When asked about the desired results of her advocacy work, Valdary was quick to name some tangible goals. “I want to see an end to professors being allowed to spew anti-Semitism in the classroom and on college campuses,” she said. She also said of the United States that “I want our funding to organizations that promote and spread anti-Semitism to end.” Valdary also had a less tangible goal in mind for the State of Israel. “I understand that there may be some pragmatic issues to deal with in regards to bringing this into fruition. But I maintain that the Jewish people have exclusive sovereign rights, from the river to the sea, to Eretz Yisrael (the land of Israel),” she said of her ideal solution to the current conflict. “I believe that Arabs should have full civil rights in the land in question, that all terrorists should be deported, and the worst offenders executed,” she added.
Valdary’s primary current goal is an increase in Jewish pride, an idea that she links to her study of the African-American Civil Rights movement. “If you look at the black pride movement, it came out of the civil rights movement,” she said. “Not everything in the Black Power movement was kosher,” she is quick to say, “but it’s the principle, right? We had a rich literature and art and all kinds of things coming out of the Black Power movement.”
Valdary would like to see the ideas of black pride echoed in the modern Zionist movement. “In pre-state Israel and when the state was being formed, it was more active,” she said of Zionism. “There was artwork being produced, there was poetry and songs for love of country and there was so much pride.”
In addition to the ideological links between both movements, Valdary often draws upon the historical connection between African American Civil Rights advocates and pro-Israel activism, which she believes go unrecognized by many African Americans. “Zionism is a fundamentally anti-colonialist idea, and a lot of the black leaders recognized that,” she said. “W.E.B. Dubois was a Zionist. He wanted what Zionism was for Jews, for Africans. People don’t know this.”
Finding these connections has enabled Valdary to incorporate her African-American identity into her work. But while many may think that recognizing African-American history within the pro-Israel struggle is what led Valdary to dedicate herself to this cause, Valdary said that it actually happened in reverse. “It was Zionism that brought me back to the civil rights movement,” she said, acknowledging that she may have taken her own history for granted growing up. She emphasized that her identity as an African American isn’t the primary motivator of her pro-Israel work; instead, she is propelled by the fact that she truly identifies with the Jewish people. In learning about Judaism as part of her religious upbringing, Valdary found herself identifying with the fundamental moral values that she associated with the Jewish tradition. “The Jewish people have a culture and a history that is based, to me, on one central tenet, and that is learn to discern,” she said. “Learn to discern between right and wrong, choose right. That was what I learned growing up. Because those lessons came out of Torah, and those lessons came out of learning about this People of the Book, and because that identity is now a part of who I am, it is now linked. Without [the Jewish] people, I would not have my identity.”
Many of Valdary’s online fans and critics alike do not recognize the extent of her personal connection to her work, and she acknowledged that this misconception can sometimes be helpful in increasing the power of her message. “If I’m perceived as someone who has no stake in this fight, but I’m taking my time out to fight and fight so vigorously, then I think it makes people stand up and say, ‘Well, wait a minute, this is interesting.’ ”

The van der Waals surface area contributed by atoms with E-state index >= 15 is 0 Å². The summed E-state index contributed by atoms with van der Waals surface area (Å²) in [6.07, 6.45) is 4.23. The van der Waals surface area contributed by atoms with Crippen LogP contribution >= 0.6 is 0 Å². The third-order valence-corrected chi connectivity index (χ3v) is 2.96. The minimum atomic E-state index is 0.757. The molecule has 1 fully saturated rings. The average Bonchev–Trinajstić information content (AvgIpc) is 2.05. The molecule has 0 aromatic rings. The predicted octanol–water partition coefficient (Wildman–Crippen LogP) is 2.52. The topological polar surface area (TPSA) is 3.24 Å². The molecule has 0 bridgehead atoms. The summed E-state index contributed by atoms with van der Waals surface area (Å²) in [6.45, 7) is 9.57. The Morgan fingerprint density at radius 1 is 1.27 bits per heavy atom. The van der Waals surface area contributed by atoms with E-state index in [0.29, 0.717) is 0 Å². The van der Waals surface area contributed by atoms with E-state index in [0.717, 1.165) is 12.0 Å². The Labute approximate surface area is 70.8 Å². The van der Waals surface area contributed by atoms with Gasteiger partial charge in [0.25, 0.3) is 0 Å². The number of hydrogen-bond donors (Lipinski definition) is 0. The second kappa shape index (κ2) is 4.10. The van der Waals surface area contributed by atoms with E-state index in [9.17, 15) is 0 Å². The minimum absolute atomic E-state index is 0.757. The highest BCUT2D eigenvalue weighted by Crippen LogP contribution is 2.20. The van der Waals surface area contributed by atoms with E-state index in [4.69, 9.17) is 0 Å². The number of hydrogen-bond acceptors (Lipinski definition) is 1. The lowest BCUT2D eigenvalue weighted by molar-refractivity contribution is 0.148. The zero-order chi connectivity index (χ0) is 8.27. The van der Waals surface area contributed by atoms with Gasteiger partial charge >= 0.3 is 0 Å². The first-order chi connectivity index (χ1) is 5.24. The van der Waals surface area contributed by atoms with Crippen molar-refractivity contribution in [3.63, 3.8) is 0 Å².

Even so, Valdary takes care to make sure that her intense emotional attachment comes through in her writings and speeches, in contrast to the more distanced and analytical style favored by many mainstream Jewish organizations and pro-Israel advocates. “We’re not having a conversation that is linked to our identity,” she said of the pro-Israel community. “It’s a detached conversation. Anti-Israel groups like to have this conversation about colonialism, oppression, aggression. They’re having a fundamentally moral discussion. It’s not a political argument, it’s not a pragmatic argument, it’s a moral argument. We’re having a completely different conversation.”
To steer the conversation in a more personal direction, Valdary relies upon her skills as a storyteller. Valdary has been drawn to the art of the story since high school, where she developed a love of screenwriting and filmmaking and studied film at an arts conservatory that had a partnership with her public New Orleans high school. Her creative impulses are visible in her speeches, which are more reminiscent of the work of a slam poet than a political activist. “I love spoken-word poetry and I love the arts in general,” said Valdary, citing the influence of New Orleans-raised spoken-word poets Anis Mojgani and Sunni Patterson, as well as Martin Luther King, Jr., in inspiring the rhythmic style of her speeches. Valdary feels that her poetic style is instrumental in inspiring emotional connection in pro-Israel advocates. “It’s not something you’re supposed to be detached from emotionally,” she said. “You’re supposed to be invested in this fight from a personal standpoint. When your dignity as a people is being called into question, you have an obligation to stand up for yourself. It’s not just about the politics.”
Valdary’s senior year of college is already jam-packed; she has already gotten invitations to speak at colleges, and she will also be planning her last Declare Your Freedom event before graduating. As for the future, Valdary is ambitious. First, she hopes to live in Israel for a year, working the land and studying Zionism. “Then, I would come back and start a Zionist movement in the country. I’m very serious about that,” she said. “I want to see a movement that centers around Jewish pride. A Jewish renaissance in this country.”